Project description:First-generation cysteine-based site-specific antibody-drug conjugates (ADCs) are limited to one drug per cysteine. However, certain applications require a high drug to antibody ratio (DAR), such as when low-potency payloads are used. Higher drug load can be achieved using classical cysteine conjugation methods, but these result in heterogeneity, suboptimal efficacy and pharmacokinetics. Here, we describe the design, synthesis and validation of heterobifunctional linkers that can be used for the preparation of ADCs with a DAR of two, three and four in a site-specific manner per single cysteine conjugation site, resulting in site-specific ADCs with a DAR of four, six and eight. The designed linkers carry a sulfhydryl-specific iodoacetyl reactive group, and multiple cyclic diene moieties which can efficiently react with maleimide-carrying payloads through the Diels-Alder reaction. As a proof of concept, we synthesized site-specific DAR four, six and eight ADCs carrying tubulysin (AZ13601508) using engineered antibodies with a cysteine inserted after position 239 in the antibody CH2 domain. We evaluated and compared the in vitro cytotoxicity of ADCs obtained via the site-specific platform described herein, with ADCs prepared using classical cysteine conjugation. Our data validated a novel cysteine-based conjugation platform for the preparation of site-specific ADCs with high drug load for therapeutic applications.
Project description:The F(1)F(o)-type ATP synthase is the smallest motor enzyme known. Previous studies had established that the central gamma and epsilon subunits of the F(1) part rotate relative to a stator of alpha(3)beta(3) and delta subunits during catalysis. We now show that the ring of c subunits in the F(o) part moves along with the gamma and epsilon subunits. This was demonstrated by linking the three rotor subunits with disulfide bridges between cysteine residues introduced genetically at the interfaces between the gamma, epsilon, and c subunits. Essentially complete cross-linking of the gamma, epsilon, and c subunits was achieved by using CuCl(2) to induce oxidation. This fixing of the three subunits together had no significant effect on ATP hydrolysis, proton translocation, or ATP synthesis, and each of these functions retained inhibitor sensitivity. These results unequivocally place the c subunit oligomer in the rotor part of this molecular machine.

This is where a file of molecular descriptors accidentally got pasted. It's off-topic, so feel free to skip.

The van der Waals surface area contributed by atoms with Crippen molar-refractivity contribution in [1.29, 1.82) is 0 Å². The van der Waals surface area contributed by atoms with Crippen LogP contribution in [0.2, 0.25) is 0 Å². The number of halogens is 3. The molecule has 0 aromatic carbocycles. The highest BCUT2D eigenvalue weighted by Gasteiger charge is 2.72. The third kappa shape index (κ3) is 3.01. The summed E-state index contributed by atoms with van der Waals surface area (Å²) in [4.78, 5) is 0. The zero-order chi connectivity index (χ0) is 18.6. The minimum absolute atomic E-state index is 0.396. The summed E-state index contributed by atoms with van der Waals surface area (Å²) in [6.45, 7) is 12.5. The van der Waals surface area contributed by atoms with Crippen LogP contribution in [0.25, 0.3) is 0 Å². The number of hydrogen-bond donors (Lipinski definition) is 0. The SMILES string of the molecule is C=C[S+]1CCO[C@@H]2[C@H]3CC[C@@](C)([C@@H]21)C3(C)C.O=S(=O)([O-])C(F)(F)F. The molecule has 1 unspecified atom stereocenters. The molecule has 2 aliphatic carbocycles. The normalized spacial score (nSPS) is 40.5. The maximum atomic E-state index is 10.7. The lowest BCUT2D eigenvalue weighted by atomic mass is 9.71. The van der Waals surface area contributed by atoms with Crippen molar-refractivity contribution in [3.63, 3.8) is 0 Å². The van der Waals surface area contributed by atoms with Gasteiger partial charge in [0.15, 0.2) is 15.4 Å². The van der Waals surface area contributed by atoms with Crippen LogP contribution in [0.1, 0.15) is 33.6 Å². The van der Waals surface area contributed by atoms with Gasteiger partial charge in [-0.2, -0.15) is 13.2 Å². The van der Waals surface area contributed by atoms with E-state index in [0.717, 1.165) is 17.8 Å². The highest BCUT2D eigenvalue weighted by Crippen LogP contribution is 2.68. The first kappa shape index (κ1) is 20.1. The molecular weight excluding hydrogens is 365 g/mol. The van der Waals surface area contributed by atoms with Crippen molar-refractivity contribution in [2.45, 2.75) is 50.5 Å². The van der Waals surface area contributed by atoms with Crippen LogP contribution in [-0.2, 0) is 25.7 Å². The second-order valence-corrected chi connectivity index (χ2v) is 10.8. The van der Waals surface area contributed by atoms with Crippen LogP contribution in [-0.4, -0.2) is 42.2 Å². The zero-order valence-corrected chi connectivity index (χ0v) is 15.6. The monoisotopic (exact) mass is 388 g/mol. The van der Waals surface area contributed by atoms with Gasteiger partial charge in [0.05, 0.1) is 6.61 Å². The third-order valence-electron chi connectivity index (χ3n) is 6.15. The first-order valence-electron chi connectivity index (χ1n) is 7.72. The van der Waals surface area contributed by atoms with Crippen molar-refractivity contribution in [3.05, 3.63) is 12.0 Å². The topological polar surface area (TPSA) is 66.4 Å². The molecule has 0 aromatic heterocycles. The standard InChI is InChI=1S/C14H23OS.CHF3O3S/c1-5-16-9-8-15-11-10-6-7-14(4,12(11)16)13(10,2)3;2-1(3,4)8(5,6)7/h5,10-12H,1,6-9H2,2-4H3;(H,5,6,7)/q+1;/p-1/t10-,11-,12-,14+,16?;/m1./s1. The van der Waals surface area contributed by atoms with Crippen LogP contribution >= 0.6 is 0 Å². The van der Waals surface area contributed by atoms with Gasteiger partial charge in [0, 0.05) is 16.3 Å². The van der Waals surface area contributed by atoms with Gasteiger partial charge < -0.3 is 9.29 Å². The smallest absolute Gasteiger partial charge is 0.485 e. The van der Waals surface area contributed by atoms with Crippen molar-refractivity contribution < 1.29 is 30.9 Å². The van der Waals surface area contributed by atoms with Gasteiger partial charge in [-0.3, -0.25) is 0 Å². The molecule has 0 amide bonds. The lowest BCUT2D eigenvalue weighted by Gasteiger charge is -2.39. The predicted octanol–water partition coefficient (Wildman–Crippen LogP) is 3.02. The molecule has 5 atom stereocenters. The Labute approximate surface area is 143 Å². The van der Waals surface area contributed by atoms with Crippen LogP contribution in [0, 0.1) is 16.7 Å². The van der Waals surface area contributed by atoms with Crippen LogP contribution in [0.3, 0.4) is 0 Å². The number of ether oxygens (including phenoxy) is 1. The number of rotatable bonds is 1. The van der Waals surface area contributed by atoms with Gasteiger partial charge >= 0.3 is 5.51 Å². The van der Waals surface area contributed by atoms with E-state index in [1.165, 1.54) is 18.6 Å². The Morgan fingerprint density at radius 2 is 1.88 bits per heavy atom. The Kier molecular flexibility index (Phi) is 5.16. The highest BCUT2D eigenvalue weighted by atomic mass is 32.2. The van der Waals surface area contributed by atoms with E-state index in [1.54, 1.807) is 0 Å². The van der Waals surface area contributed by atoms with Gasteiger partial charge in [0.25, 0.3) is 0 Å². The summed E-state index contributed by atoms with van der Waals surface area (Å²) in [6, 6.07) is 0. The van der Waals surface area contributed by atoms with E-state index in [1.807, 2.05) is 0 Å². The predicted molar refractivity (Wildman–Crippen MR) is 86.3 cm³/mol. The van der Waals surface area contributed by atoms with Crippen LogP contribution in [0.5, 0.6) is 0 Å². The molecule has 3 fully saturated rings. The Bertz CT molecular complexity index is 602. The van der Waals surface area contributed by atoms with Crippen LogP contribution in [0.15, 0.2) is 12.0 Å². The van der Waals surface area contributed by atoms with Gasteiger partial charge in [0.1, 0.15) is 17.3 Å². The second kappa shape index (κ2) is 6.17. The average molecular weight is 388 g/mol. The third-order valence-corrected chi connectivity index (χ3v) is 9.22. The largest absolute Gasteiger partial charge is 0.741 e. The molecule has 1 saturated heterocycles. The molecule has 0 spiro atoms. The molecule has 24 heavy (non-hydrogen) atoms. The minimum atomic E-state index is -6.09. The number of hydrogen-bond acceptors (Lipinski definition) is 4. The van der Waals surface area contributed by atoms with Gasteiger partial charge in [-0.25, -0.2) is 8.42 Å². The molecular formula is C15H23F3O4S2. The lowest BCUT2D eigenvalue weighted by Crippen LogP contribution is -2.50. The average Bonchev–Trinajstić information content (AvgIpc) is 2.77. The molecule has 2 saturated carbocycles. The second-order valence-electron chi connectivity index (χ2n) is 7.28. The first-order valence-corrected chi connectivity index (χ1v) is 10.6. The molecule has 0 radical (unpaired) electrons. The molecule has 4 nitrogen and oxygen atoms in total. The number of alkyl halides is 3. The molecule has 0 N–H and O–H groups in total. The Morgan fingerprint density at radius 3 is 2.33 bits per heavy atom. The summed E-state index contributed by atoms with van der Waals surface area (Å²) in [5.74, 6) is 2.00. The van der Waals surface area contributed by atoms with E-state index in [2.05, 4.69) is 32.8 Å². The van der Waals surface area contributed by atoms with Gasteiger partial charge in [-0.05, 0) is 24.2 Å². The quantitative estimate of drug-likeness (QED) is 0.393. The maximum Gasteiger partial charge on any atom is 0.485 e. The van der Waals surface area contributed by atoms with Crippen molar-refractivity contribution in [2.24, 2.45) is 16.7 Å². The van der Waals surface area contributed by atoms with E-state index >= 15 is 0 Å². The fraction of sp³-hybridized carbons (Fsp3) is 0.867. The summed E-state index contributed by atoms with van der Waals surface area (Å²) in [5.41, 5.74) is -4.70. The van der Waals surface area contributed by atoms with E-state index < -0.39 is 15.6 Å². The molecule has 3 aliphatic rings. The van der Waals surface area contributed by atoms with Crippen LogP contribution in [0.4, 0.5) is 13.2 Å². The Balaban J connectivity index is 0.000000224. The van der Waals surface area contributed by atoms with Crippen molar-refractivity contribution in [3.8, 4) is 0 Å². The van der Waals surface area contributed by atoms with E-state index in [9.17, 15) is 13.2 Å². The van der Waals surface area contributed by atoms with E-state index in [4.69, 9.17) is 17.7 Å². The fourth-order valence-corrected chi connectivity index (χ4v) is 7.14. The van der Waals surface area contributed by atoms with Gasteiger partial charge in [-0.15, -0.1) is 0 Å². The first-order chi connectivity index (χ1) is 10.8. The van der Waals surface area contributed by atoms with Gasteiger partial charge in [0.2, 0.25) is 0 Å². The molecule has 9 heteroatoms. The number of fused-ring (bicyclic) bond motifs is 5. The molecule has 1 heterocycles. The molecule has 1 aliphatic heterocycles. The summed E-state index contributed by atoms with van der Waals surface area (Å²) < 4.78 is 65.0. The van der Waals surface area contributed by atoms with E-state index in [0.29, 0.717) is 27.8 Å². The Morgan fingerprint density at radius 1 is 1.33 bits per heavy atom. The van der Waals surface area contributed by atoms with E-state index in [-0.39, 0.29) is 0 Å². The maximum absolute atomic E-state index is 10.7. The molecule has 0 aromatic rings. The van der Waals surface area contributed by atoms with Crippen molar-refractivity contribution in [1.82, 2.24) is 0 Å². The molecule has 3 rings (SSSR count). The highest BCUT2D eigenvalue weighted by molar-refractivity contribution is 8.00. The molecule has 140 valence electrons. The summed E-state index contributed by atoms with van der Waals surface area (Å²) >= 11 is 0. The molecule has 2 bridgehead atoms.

Project description:Genomes of nucleocytoplasmic large DNA viruses (NCLDVs) encode enzymes that catalyze the formation of disulfide bonds between cysteine amino acid residues in proteins, a function essential for the proper assembly and propagation of NCLDV virions. Recently, a catalyst of disulfide formation was identified in baculoviruses, a group of large double-stranded DNA viruses considered phylogenetically distinct from NCLDVs. The NCLDV and baculovirus disulfide catalysts are flavin adenine dinucleotide (FAD)-binding sulfhydryl oxidases related to the cellular Erv enzyme family, but the baculovirus enzyme, the product of the Ac92 gene in Autographa californica multiple nucleopolyhedrovirus (AcMNPV), is highly divergent at the amino acid sequence level. The crystal structure of the Ac92 protein presented here shows a configuration of the active-site cysteine residues and bound cofactor similar to that observed in other Erv sulfhydryl oxidases. However, Ac92 has a complex quaternary structural arrangement not previously seen in cellular or viral enzymes of this family. This novel assembly comprises a dimer of pseudodimers with a striking 40-degree kink in the interface helix between subunits. The diversification of the Erv sulfhydryl oxidase enzymes in large double-stranded DNA viruses exemplifies the extreme degree to which these viruses can push the boundaries of protein family folds.